"As one of our Distinguished Alumni, Jack was lauded by the Department of Civil and Environmental Engineering and the school for his contributions to Pitt, the region and the profession, and was also honored by the University with the Chancellor’s Medallion," wrote James R. Martin II, the U.S. Steel Dean of Engineering, in an email to the Swanson school community. "Thanks to his beneficence, the Mascaro Center for Sustainable Innovation and our focus on sustainability will continue his legacy for generations."

E. Maxine Bruhns, who dedicated her career to embracing cultural diversity, dies at 96

E. Maxine Bruhns, who brought the diverse cultures and traditions of so many immigrant and refugee communities from around the world to the University of Pittsburgh for students and visitors to experience throughout the past five decades, died on July 17, 2020, in Pittsburgh at age 96.

Marvin Lieber, a brilliant lawyer for more than six decades

A managing partner at four local law firms and a past president of the Pennsylvania Bar Association, Marvin Lieber, 86, of Oakland died July 16, 2020, after a series of recent health setbacks.

As a Pitt trustee and School of Law Distinguished Alumnus, Lieber "was a big presence at Pitt," said Mark A. Nordenberg, chancellor emeritus and former dean of the law school. “He was almost a constant source of advice and encouragement for me.”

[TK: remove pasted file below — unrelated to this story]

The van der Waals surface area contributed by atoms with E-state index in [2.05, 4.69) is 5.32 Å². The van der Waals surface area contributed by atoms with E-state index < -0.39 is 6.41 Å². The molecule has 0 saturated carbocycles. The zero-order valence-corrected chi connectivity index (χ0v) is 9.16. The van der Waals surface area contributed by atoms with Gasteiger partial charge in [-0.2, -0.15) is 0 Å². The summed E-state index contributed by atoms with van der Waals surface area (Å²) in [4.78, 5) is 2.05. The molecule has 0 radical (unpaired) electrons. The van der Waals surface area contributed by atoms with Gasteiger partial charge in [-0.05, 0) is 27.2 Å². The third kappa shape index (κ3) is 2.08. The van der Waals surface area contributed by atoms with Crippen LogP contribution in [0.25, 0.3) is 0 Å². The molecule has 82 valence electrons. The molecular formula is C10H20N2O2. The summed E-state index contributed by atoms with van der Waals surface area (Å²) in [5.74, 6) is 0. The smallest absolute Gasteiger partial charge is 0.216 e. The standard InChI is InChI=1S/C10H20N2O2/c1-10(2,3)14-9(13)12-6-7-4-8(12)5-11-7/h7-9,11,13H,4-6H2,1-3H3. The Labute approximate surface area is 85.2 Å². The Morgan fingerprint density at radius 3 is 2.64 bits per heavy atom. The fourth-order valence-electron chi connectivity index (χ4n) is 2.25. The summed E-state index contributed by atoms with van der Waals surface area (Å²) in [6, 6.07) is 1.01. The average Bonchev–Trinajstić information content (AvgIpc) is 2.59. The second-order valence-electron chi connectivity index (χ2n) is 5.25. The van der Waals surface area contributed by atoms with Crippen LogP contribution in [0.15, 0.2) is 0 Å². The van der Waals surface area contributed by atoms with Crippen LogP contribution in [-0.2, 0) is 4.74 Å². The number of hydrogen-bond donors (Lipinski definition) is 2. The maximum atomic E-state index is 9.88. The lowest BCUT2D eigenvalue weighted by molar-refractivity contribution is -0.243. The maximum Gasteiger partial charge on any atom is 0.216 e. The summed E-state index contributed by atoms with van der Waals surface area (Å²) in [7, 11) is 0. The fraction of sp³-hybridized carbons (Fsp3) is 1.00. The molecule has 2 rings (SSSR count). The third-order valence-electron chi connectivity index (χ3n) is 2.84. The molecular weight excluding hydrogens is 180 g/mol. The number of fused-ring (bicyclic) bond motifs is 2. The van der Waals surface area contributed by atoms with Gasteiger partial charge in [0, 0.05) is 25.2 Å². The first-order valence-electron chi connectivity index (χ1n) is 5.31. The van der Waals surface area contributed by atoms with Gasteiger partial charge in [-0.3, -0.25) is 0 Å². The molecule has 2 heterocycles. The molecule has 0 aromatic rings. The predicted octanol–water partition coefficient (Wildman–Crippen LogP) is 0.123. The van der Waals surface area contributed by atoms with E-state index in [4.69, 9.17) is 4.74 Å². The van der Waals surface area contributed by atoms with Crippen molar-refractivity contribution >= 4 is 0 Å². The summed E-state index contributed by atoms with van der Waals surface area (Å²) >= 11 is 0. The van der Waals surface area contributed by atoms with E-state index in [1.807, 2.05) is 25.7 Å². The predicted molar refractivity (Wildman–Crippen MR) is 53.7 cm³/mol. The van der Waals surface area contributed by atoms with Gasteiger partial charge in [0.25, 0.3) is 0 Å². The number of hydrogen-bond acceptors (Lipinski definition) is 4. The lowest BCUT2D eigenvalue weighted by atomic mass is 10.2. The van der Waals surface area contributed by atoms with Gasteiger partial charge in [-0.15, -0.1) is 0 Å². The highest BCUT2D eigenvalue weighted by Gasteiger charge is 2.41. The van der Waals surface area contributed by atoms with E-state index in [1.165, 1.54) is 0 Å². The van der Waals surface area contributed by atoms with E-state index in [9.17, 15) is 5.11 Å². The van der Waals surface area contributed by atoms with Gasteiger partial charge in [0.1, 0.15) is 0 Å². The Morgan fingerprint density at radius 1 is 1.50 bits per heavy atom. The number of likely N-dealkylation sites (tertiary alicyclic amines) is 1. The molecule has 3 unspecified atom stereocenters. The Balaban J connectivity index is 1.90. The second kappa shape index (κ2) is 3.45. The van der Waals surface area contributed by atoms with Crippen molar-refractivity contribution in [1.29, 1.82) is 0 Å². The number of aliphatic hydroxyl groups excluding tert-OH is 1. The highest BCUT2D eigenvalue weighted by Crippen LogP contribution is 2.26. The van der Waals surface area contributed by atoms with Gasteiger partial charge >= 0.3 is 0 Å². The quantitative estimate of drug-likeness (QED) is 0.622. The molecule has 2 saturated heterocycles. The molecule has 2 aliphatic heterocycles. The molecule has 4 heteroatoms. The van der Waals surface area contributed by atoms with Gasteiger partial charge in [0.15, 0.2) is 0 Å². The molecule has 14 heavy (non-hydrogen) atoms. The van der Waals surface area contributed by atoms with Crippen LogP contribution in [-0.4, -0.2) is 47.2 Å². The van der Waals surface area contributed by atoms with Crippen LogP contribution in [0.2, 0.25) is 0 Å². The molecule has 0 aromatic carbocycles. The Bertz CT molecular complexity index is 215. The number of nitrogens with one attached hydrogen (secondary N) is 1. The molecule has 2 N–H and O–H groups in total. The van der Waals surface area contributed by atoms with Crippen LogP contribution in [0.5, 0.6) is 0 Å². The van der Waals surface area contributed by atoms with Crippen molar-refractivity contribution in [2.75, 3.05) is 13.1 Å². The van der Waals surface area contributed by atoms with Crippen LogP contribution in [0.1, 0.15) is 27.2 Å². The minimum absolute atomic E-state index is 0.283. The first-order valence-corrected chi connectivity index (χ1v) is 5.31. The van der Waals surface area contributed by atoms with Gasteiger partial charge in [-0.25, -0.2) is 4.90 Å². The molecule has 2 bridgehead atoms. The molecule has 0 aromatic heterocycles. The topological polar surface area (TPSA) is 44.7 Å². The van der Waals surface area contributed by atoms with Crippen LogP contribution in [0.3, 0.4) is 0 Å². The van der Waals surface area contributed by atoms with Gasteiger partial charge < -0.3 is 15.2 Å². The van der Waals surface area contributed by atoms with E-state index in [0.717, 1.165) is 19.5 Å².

Carl Fuhrman, renowned radiologist with a gift for teaching

Carl Fuhrman, chief of thoracic radiology at UPMC and a Pitt medical school professor for the last 27 years, died on June 27, 2020, of a heart attack while he was working at UPMC Presbyterian Hospital. He was 67.

After earning the James D. Heard Senior Prize in Medicine as the top student in his senior class at Pitt Med, Fuhrman completed a residency in diagnostic radiology and began teaching at Pitt as an assistant professor. (He became a full professor in 1994.) He was a nine-time winner of the Golden Apple award, given by students to the top medical school professor. He was recognized 15 times with the Ronald J. Hoy Excellence in Teaching Award in radiology—so many times that the prize, given by residents, was renamed in Fuhrman’s honor in 2016.

Vernell A. Lillie

Vernell A. Lillie, a Pitt professor emeritus of Africana Studies who cofounded Pittsburgh's Kuntu Repertory Theatre and served as its artistic director for decades, died on May 11, 2020, her 89th birthday.